This little light

Throughout the course of my life as a mother there have come to pass many moments in which I’ve seen proof of light and innocence in my children.  Within those moments, I’ve wanted nothing more than to tuck my babies quietly away, protecting that quality from the grime and tarnish with which the world would surely defile.

As a young mother, I faced the difficult reality that we wouldn’t be able to afford to send our children to the same private Lutheran school I attended as a child.  Disheartened, I took the situation to my Bible study group and asked for prayer.  To this day, I remember the encouraging words offered by the group leader.  She reminded me of a Sunday School song I knew well.  This little light of mine, I’m gonna let it shine.  This little light of mine, I’m gonna let it shine, let it shine, let it shine, let it shine.  

Torri was able to attend that school for a single year.  While she was there, she won the Fruit of the Spirit award, given to a single student each year in recognition for living out love, joy, peace, forbearance, kindness, goodness, faithfulness,gentleness and self-control.  The next year–when we had to switch her to public school–I worried that all that goodness would slowly be siphoned out.  The words of my Bible study teacher came back and I leaned heavily on them as I sent her off to school.  Hide it under a bushel–NO!  I’m going to let it shine.

With the luxury of hindsight, I’m able to see that I needn’t have worried.  School–public or not–didn’t snuff Torri’s light.  In fact, I most assuredly believe that indeed the world is a better place because of her.

Here is proof.


13 Replies to “This little light”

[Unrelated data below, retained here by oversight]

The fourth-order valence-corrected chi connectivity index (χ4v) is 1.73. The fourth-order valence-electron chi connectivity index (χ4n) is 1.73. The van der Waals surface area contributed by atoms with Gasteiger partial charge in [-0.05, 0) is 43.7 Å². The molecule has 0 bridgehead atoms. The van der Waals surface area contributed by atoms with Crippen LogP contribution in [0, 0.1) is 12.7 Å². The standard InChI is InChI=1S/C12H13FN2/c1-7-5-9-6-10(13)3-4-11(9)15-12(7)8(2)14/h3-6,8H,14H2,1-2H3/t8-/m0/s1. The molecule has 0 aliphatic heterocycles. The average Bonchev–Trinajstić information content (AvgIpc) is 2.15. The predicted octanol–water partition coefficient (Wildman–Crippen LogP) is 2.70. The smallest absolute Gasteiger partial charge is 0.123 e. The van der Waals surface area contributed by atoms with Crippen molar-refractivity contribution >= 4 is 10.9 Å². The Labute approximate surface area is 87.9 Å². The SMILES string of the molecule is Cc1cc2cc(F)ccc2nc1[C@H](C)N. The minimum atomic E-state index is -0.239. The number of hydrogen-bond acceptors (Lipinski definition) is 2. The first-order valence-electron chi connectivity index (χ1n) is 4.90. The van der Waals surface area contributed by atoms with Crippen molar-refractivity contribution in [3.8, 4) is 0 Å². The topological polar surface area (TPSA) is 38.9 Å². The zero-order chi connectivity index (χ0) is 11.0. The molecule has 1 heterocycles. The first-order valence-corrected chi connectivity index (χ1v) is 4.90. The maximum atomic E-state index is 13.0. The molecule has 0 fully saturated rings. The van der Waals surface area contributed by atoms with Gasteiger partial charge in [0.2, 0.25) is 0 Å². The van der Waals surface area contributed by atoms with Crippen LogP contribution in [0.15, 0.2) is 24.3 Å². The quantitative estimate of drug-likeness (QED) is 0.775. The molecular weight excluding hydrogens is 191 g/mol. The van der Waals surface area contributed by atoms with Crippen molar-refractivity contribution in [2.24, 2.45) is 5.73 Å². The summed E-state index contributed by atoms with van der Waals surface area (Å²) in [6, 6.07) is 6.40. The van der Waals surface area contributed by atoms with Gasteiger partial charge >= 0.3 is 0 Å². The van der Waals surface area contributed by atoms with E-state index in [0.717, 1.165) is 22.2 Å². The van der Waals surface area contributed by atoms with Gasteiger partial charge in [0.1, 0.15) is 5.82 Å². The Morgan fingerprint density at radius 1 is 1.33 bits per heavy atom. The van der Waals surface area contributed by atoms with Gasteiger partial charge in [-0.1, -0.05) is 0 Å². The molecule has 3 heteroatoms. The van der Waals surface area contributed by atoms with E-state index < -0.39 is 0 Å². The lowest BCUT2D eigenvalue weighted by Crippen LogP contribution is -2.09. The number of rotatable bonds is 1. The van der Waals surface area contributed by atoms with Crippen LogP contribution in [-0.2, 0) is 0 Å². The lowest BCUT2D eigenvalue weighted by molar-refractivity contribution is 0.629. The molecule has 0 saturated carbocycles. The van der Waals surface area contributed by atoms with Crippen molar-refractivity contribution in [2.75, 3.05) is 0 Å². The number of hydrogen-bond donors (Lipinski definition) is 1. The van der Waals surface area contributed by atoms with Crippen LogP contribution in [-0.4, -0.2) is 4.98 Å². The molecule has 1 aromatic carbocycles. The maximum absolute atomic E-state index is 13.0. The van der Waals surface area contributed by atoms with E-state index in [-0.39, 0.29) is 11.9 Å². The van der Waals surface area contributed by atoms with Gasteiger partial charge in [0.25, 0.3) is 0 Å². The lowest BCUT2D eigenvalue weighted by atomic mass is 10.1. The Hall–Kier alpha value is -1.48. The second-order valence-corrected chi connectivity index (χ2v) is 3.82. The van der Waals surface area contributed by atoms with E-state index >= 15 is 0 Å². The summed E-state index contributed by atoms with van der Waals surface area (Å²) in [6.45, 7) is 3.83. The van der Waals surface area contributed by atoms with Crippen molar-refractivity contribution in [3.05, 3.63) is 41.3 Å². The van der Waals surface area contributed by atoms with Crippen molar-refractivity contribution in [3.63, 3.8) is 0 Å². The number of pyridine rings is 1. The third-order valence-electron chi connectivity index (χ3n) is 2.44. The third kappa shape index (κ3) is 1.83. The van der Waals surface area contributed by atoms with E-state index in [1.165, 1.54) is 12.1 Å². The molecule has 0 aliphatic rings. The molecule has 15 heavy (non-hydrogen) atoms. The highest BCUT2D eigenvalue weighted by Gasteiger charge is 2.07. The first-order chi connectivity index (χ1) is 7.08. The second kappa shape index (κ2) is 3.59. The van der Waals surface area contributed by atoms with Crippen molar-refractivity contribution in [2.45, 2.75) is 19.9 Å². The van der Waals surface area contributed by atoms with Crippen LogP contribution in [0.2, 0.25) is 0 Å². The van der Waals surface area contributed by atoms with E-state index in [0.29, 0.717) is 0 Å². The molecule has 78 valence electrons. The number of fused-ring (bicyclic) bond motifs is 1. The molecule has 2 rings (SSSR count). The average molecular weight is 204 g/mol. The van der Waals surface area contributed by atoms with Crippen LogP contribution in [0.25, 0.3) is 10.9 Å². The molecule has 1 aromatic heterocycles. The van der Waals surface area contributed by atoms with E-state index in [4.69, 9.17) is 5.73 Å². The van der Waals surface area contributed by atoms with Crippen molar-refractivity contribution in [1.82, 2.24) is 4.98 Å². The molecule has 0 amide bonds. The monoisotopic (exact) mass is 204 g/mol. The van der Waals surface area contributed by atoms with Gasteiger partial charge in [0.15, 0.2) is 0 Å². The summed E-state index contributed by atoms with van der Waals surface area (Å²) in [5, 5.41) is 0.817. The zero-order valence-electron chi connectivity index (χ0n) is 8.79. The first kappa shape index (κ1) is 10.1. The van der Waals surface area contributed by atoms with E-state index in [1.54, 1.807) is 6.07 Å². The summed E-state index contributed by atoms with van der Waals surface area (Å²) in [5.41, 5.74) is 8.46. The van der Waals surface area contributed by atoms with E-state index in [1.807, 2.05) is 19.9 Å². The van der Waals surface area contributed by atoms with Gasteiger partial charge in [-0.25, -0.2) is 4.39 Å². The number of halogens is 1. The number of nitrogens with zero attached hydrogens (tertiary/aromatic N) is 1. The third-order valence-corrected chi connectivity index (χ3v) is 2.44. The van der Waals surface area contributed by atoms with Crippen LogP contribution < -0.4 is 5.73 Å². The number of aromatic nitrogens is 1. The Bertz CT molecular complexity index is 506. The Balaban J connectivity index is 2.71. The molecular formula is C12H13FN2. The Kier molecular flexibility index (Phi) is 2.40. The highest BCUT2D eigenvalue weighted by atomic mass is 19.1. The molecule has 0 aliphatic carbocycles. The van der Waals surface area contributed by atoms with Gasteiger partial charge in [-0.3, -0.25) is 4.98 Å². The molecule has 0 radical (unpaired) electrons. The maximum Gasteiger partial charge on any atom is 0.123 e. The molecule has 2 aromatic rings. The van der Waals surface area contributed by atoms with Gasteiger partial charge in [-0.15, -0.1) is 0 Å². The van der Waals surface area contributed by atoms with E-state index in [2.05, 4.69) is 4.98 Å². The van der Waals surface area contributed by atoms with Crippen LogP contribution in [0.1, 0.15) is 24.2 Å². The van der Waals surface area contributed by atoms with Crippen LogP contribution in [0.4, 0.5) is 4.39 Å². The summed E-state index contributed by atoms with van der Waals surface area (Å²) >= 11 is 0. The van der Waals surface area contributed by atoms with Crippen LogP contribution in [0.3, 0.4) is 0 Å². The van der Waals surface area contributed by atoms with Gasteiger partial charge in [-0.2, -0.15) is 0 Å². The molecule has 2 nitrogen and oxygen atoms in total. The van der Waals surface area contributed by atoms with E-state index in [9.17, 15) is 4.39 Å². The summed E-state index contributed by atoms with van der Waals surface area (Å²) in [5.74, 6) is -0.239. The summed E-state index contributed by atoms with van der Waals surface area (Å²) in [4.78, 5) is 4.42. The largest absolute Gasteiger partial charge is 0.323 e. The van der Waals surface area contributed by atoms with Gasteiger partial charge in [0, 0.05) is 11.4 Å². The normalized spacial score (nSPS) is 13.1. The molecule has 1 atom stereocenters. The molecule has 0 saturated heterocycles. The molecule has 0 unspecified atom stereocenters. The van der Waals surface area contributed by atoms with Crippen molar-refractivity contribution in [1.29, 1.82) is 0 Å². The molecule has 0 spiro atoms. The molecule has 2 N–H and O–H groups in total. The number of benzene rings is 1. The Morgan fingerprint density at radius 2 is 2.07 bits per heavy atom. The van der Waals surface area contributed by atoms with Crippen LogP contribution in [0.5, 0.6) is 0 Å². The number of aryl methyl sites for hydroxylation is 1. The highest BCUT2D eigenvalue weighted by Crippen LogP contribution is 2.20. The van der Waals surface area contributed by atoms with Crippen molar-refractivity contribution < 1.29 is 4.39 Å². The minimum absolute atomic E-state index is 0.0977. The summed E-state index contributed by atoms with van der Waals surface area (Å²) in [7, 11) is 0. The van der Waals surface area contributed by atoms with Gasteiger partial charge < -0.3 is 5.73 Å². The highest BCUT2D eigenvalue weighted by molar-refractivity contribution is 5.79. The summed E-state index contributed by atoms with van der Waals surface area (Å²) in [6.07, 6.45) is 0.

1. Thank you Darcie for sharing this with us. What a beautiful story. It puts everything in perspective.

    1. Thank you, Leanne. I agree about the perspective. I know it’s cliche to say that every cloud has a silver lining, but I truly believe that good can come of any situation–you just have to figure out where to start looking!

  2. This gives me such hope in our country’s future. So often we read negative stories of teenagers, but I hope that more are like your daughters.

    As a side note, it makes me sad when people are “afraid” to send their kids to public school. I believe that the light Torri and her sisters shine on others makes more difference in other students’ lives than we’ll ever know.

    1. In my defense, she was my first baby. I think we tend to be a bit more protective with the first. She’s graduating this year, having spent 2nd-12th grades in public school. Now–of course–I can see that I was a tad unrealistic, thinking that public school loosely represented evil. It’s proven to be far from that. We’ve met the most amazing teachers and staff in our years in the public school system. I have no regrets, only lessons learned :)

  3. Wow, like mother like daughter. Both of you are such eloquent writers. This brought tears to my eyes. Thank you for sharing and how brave of Torri to share. All three of you girls are absolutely beautiful.

  4. And why shouldn’t she be an amazing light in this world, with you for a mother? You’ve done well, and she will, too.

    As a mom, I believe God sends us moments like this sometimes as encouragement to persevere. When I feel like I’m really screwing my kids up, I remember these rays of hope. I think your kiddos are all lights in this world. Praise God for that – we sure need them.

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